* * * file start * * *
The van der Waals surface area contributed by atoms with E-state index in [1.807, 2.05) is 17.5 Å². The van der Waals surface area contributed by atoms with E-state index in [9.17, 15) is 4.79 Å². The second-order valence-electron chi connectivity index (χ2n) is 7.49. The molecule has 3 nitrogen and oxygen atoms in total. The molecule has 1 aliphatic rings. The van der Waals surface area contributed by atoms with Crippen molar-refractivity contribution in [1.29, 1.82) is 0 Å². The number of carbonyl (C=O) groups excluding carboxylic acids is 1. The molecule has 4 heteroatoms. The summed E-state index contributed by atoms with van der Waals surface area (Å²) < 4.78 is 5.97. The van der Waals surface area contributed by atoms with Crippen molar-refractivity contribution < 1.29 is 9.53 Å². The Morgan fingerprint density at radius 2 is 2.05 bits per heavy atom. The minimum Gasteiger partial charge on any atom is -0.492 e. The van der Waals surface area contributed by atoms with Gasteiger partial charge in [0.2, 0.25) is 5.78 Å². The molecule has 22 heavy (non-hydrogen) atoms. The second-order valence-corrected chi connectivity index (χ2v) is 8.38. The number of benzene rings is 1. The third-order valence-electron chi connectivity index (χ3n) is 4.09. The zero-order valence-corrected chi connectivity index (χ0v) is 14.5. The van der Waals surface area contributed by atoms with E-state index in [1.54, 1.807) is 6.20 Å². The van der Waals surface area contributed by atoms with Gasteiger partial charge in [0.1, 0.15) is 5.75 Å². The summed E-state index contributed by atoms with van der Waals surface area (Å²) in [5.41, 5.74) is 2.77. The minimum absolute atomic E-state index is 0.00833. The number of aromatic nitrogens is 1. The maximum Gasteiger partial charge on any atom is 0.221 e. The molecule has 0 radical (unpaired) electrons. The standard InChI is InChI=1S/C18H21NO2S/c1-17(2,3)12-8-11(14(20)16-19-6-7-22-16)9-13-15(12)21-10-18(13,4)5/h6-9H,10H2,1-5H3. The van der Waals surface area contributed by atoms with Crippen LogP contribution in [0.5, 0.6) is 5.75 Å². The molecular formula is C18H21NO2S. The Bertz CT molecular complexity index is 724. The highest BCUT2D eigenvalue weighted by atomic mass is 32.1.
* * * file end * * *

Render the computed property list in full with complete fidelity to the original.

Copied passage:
The van der Waals surface area contributed by atoms with E-state index in [1.807, 2.05) is 17.5 Å². The van der Waals surface area contributed by atoms with E-state index in [9.17, 15) is 4.79 Å². The second-order valence-electron chi connectivity index (χ2n) is 7.49. The molecule has 3 nitrogen and oxygen atoms in total. The molecule has 1 aliphatic rings. The van der Waals surface area contributed by atoms with Crippen molar-refractivity contribution in [1.29, 1.82) is 0 Å². The number of carbonyl (C=O) groups excluding carboxylic acids is 1. The molecule has 4 heteroatoms. The summed E-state index contributed by atoms with van der Waals surface area (Å²) < 4.78 is 5.97. The van der Waals surface area contributed by atoms with Crippen molar-refractivity contribution < 1.29 is 9.53 Å². The Morgan fingerprint density at radius 2 is 2.05 bits per heavy atom. The minimum Gasteiger partial charge on any atom is -0.492 e. The van der Waals surface area contributed by atoms with Gasteiger partial charge in [0.2, 0.25) is 5.78 Å². The molecule has 22 heavy (non-hydrogen) atoms. The second-order valence-corrected chi connectivity index (χ2v) is 8.38. The number of benzene rings is 1. The third-order valence-electron chi connectivity index (χ3n) is 4.09. The zero-order valence-corrected chi connectivity index (χ0v) is 14.5. The van der Waals surface area contributed by atoms with E-state index in [1.54, 1.807) is 6.20 Å². The van der Waals surface area contributed by atoms with Gasteiger partial charge in [0.1, 0.15) is 5.75 Å². The summed E-state index contributed by atoms with van der Waals surface area (Å²) in [5.41, 5.74) is 2.77. The minimum absolute atomic E-state index is 0.00833. The number of aromatic nitrogens is 1. The maximum Gasteiger partial charge on any atom is 0.221 e. The molecule has 0 radical (unpaired) electrons. The standard InChI is InChI=1S/C18H21NO2S/c1-17(2,3)12-8-11(14(20)16-19-6-7-22-16)9-13-15(12)21-10-18(13,4)5/h6-9H,10H2,1-5H3. The van der Waals surface area contributed by atoms with Crippen LogP contribution in [0.5, 0.6) is 5.75 Å². The molecular formula is C18H21NO2S. The Bertz CT molecular complexity index is 724. The highest BCUT2D eigenvalue weighted by atomic mass is 32.1.